Nicholas Kristof, columnist for The New York Times, and Sheryl WuDunn were the first married couple to win a Pulitzer Prize for journalism. Their latest book, A Path Appears: Transforming Lives, Creating Opportunity looks at people with great ideas who are making the world a better place and calls upon all of us to do our part.
The authors write convincingly about the cost-effectiveness of doing good. They underscore that by helping others, you always help yourself.
On Pope Francis's recent visit to the United States:
Nicholas Kristof: I think that the excitement, the electricity about the pope’s visit, even among non-Catholics does reflect this kind of yearning for a sense of greater fulfillment or a spiritual connection for a purpose beyond ourselves. I think that there are so many Americans that are groping for that but are also a little put-off by what they hear about corruption or inefficiency or just failures of the social justice sector, and just a kind of a puzzlement about whether anything really will make a difference or whether the cause is hopeless.
Sheryl WuDunn: We do have a case where we have a new Pope who is changing the approach to being a Pope. And I think that's what we are trying to convey, that you can take any kind of traditional role and just look at it in a different way and you can just revolutionize the way you play out that role. Just the way Pope Francis is changing the role of Pope.
On how people who want to help but don't know where to begin:
WuDunn: What we tend to tell people is that [you should] pick an area that you care about. Pick a part of the world that you care about and then find an organization.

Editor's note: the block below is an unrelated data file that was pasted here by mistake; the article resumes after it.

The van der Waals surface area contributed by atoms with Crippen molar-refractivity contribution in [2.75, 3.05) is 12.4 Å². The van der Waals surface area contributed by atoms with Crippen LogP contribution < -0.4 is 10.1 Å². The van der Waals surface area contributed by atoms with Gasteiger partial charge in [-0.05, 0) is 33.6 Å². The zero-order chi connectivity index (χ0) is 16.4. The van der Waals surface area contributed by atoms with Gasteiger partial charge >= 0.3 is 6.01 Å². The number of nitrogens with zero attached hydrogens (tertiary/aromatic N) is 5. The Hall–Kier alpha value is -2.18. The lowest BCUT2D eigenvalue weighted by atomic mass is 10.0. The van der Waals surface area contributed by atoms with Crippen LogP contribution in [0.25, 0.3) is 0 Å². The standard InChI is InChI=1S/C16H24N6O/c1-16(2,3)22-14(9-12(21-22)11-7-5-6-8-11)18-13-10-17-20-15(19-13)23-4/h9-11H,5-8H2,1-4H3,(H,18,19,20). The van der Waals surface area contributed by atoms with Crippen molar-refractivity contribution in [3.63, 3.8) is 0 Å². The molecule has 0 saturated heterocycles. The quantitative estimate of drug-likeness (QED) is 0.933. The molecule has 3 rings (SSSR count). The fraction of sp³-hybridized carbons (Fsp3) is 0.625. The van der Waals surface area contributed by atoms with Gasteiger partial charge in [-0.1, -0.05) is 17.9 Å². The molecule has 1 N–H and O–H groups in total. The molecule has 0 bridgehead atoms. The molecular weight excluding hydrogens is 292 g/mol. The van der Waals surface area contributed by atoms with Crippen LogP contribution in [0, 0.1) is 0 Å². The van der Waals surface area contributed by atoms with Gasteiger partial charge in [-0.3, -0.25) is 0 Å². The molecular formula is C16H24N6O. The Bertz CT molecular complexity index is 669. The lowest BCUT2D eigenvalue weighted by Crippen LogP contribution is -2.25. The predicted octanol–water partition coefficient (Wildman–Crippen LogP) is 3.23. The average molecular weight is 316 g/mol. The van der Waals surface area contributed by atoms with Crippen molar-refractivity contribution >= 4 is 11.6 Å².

Kristof: I think one of the problems with the way we give is that we tend to give to those that are good at asking, who aren’t necessarily the ones who are good at spending.
What we would suggest is, as Sheryl says, pick a particular cause and then just do a little bit of poking around. And we hope our book can offer some help on that front, to find an organization that is trust-worthy and that really does make a difference.
Orson: Is there a way to summarize any kind of common underlying denominators that you may have found in your wide ranging research to ideas that really work and make a difference what are the common factors.
On common denominators among organizations that succeed in making a difference:
WuDunn: The ones that have broader success are the ones that rely on evidence and data.
Kristof: There’s really been kind of a revolution in the last fifteen years or so going from self-evaluation and really kind of gut instincts to carefully measuring interventions as if they were pharmaceutical trials. And you learn powerful things from these.
One of the groups we write about is called Reach Out and Read, which costs $20 a year and gives low-income kids around the U.S. access to books and coaching from pediatricians to their parents about the importance of reading. And when you randomly assign some kids to it, those kids get read to more, they end up doing better in school, they have a bigger vocabulary.